In December, the Pressbooks team spent some time planning our roadmap for Q1 2019. We’ve got some exciting projects planned for the next few months. Here’s some of what we’ll be working on:
- Rebuilding the Export page with progress indicators during exports, improved management of export files, and full keyboard accessibility
- Adding progress indicators to Clone and Import pages
- Adding ORCID support for contributors
- Improving support for books with editors or translators as primary contributors
- Adding support for cloning H5P content
- Adding metadata to webbooks to make it easier to cite them with Zotero
- Adding JSON-LD metadata to webbooks
- Adding a central database table of book metadata to Pressbooks networks to improve the performance of our
/booksAPI endpoint and tools that use it
- Improving the functionality of the network catalog
- Improving usage statistics at the network level
- Adding the ability for network managers to set some default theme options at the network level
- Exploring direct importing of Google Docs
- Pursuing official certification for our LTI Provider plugin
These are our big projects; as always, we’ll continue to refine and improve Pressbooks in smaller ways in each sprint. If you have any questions we’re always happy to discuss! Our first Open Source call of the year will be on Monday, January 7th at 2pm Eastern. An agenda and Zoom link will be posted here and on our community forum by Monday morning.
This sprint is a little longer than usual as we’ll be taking a week off for the holidays. We’re focusing on theme conversions and preparation for Pressbooks 5.7.0.
We just finished our last releases of 2018, Pressbooks 5.6.3 and McLuhan 2.6.1. We’ll be deploying them to all hosted networks at the start of next week. These are minor bug fix releases which improve shortcodes, a focus style regression in McLuhan, and a bug with Hypothesis highlights which was introduced in McLuhan 2.6.0.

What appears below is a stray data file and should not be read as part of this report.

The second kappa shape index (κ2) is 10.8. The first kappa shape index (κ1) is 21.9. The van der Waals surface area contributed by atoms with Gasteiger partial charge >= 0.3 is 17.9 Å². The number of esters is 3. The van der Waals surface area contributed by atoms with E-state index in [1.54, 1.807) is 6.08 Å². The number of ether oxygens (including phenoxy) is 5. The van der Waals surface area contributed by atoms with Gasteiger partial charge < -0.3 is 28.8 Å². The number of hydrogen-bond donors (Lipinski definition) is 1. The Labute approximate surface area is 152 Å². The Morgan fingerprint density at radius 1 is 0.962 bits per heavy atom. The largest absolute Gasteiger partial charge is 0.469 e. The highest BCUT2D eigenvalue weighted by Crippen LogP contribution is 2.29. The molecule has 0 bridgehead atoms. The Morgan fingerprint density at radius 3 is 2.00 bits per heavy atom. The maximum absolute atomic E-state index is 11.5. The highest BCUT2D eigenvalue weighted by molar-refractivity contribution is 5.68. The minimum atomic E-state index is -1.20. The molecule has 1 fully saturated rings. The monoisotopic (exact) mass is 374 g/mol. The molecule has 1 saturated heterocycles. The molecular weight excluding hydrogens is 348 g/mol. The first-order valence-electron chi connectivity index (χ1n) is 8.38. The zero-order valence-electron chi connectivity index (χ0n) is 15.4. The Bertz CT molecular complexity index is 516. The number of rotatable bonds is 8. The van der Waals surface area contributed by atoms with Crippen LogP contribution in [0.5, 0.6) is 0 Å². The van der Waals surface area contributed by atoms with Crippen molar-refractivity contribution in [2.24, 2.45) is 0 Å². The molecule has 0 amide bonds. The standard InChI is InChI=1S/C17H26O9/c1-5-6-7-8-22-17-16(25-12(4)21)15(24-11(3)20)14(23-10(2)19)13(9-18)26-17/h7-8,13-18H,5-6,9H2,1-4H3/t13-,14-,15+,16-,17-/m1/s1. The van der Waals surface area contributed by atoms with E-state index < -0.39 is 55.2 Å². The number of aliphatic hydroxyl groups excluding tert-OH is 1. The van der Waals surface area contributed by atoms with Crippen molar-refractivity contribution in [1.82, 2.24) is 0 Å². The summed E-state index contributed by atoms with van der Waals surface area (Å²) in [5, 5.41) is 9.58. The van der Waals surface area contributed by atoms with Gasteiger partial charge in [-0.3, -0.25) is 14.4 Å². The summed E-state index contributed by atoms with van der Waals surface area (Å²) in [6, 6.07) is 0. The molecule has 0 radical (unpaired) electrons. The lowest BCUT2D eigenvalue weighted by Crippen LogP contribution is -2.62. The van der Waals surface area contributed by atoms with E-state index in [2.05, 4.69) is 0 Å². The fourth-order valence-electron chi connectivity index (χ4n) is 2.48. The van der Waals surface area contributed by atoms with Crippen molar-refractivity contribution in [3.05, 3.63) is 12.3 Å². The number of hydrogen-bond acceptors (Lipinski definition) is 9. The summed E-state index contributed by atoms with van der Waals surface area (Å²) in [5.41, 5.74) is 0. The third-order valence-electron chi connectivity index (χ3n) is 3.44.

A note about WordPress 5.0 "Bebo": we’ve tested Pressbooks with WordPress 5.0 in our development and staging environments, and we are confident that open source users can proceed to update their networks to WordPress 5.0 without any disruption. As we previously wrote, we’ve disabled Gutenberg for the time being, so the editing experience will not be affected. We will be waiting to update our hosted networks until January.
Our last full sprint of the year will be focused on bug fixes following our latest release and planning for the Pressbooks 5.7.0 and McLuhan 2.7.0 (plus Buckram 1.3.0) release cycles. We’ll be compiling ideas for implementation in the Pressbooks 5.7.0, McLuhan 2.7.0, and Buckram 1.3.0 GitHub projects.
We’ve just released Pressbooks 5.6.0 and McLuhan 2.6.0. These releases include many new features and improvements, notably a tool for managing glossaries. The initial implementation of the new glossary tool was an open source contribution from Alex Paredes and Brad Payne at BCcampus — many thanks to them! There are also improvements to content licensing, webbook navigation and table of contents display, dashboard user experience, export customization, and performance as well as many bug fixes. We’ve also released Clarke 2.3.1 and Jacobs 1.2.0. You can read the full changelogs for all of these updates on our documentation site.
We’d like to thank Phil Barker, Ed Beck, Baldur Bjarnason, Antonio Devís, Thomas Dumm, Josie Gray, Jonathan Hung, James Paradiso, John Peter, Steve Swettenham, Naomi Salmon, Steel Wagstaff, and Lucas Wright for their feature requests and bug reports!